First Right of Refusal

What is a first right of refusal in a lease or a purchase of real estate? This law is applicable in Jalisco. 

The legal code addressing this right applies to different kinds of businesses. We know it applies to leases and offers to buy and sell real estate properties in Jalisco.

I am told the reason for first right is to recognize the efforts and money invested by a business owner occupying a property he does not own. If the owner wants to sell the building, the first right of refusal to purchase is a right of the lessee, who has been in the property for more than a short time.

The owner is to offer the right to purchase to the lessee in recognition of the time and money the lessee has spent on the property.  The informed owner knows this right exists. The lease he offers waives the first right of refusal as one of its conditions. It must be clearly stated so the lessee sees and agrees to this as part of the lease.

Condos and homes are in the same legal situation. If a renter is long-term, whether she has signed a lease or not, this code of the law applies.  

The importance to you as a landlord or owner is of high concern.  If you as a lessor do not know or have not exercised the right of refusal waiver when writing a lease, the lessee will have first right of refusal to waive or give his intent to buy the property. This sounds straight forward doesn´t it?  This is to the contrary. 

Possession gives the possessor very many rights.  What can happen is the tenant of the condo, house or commercial space can refuse to move and not sign the waiver. This is a big situation the owner must solve if he has not taken care of it in the lease.  The occupant may refuse to move, and if they pay their rent, they are not easily going to be required to vacate the property.  Evictions are very slow and expensive.

An owner cannot offer his property for sale and give possession until this situation is cleared up. The tenant must be out of the property. The first right must be no longer applicable to the tenant.

When it comes to putting properties in a proper MLS database, it should not be allowed.  The reason is the listing agent will have to notify agents there is a first right of refusal with the current tenant and he has refused to sign a waiver. 

No agent is going to have their offer ¨shopped¨ or used to give a tenant the right to buy the property for the amount the agent is offering. There is a catch. The seller will not pay commission so the innocent buyer making the offer will be used by the seller to have the tenant buy and the owner does not pay a commission.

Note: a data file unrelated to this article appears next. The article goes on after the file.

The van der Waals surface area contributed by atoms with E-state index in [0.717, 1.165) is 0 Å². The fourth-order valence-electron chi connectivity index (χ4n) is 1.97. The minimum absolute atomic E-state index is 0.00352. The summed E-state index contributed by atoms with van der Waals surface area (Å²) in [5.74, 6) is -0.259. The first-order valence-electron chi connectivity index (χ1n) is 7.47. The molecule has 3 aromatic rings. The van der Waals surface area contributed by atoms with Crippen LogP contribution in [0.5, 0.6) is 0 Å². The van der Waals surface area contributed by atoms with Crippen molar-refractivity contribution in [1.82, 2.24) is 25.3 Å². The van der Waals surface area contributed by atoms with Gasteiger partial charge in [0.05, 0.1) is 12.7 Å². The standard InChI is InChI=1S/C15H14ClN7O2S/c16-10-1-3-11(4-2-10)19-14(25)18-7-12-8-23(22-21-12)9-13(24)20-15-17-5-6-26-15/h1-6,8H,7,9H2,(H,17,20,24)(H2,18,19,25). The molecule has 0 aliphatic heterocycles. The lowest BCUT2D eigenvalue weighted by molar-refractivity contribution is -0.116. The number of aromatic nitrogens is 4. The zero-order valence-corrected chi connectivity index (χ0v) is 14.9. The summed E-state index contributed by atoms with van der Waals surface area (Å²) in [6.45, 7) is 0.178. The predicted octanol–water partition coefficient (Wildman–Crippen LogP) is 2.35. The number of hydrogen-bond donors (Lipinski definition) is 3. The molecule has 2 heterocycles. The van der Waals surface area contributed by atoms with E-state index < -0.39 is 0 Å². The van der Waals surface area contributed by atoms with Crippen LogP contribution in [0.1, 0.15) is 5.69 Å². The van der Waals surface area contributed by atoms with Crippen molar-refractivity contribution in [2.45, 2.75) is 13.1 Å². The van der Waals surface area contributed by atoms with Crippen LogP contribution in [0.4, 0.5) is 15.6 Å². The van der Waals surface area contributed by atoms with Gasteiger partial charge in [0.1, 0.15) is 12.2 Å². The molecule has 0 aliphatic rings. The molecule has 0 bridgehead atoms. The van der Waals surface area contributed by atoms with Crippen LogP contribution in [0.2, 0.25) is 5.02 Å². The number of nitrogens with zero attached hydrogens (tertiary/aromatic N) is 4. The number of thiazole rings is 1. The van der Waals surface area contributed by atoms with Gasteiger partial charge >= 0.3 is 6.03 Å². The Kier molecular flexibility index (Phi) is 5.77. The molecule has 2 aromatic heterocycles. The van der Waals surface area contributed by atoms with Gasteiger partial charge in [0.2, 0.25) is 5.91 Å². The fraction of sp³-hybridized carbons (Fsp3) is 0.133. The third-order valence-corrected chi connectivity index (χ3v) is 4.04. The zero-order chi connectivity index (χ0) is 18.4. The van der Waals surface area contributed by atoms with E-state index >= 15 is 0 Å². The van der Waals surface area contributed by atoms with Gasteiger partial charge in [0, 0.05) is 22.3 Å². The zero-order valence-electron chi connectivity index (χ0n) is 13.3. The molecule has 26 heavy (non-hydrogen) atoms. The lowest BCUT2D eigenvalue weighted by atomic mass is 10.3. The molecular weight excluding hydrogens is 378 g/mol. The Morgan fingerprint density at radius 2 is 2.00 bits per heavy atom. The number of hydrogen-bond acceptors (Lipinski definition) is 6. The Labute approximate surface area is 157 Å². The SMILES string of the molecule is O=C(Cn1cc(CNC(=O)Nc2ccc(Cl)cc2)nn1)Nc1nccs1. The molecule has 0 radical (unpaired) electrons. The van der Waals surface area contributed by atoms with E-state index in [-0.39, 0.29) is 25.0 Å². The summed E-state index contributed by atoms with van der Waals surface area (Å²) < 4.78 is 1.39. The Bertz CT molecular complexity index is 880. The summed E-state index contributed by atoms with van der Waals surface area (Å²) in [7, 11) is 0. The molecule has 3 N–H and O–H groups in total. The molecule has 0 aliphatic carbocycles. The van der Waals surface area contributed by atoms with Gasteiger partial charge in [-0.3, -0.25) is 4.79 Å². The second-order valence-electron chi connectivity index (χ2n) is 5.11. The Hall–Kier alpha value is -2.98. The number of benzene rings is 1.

This situation should result in this property not being in the MLS at all. And if for some reason it is overlooked, the agent not being transparent has violated at the very least, ethics standards of not being professional nor understanding this law.

The other situation we have seen is the occupant will stay in the property and not buy it, but he will negotiate being paid to leave. The seller is going to be paying money to the renter to leave. And only after the tenant is out, can straight forward offers and negotiations occur. 

How long should the first right be offered to the renter?  Attorneys tell me different time frames. If the first right was not first handled in the lease, the first rights for the occupant still apply. Offering the first right to purchase should be a reasonable or verified time per your attorney´s advice. 

If you, as the owner, do not understand this right should be settled as quickly as possible,  you will have to wait to offer the property to the public. If you do not have a signed waiver, this right to buy can complicate other offers and cause problems of misrepresentation as well as the possibility of renters demanding money for damages to vacate. 

This article is based upon legal opinions, current practices, and my personal experiences in the Puerto Vallarta-Bahia de Banderas areas.  I recommend that each potential buyer or seller of Mexican real estate conduct his own due diligence and review.  


  • Harriet Cochran Murray

    Harriet was born and raised in Louisiana. She has a BA in Art Education and has lived in Vallarta since 1996, founding Cochran Real Estate a year later. She is also a Certified International Property Specialist and a long-time Realtor who travels the world to attend courses and give presentations.

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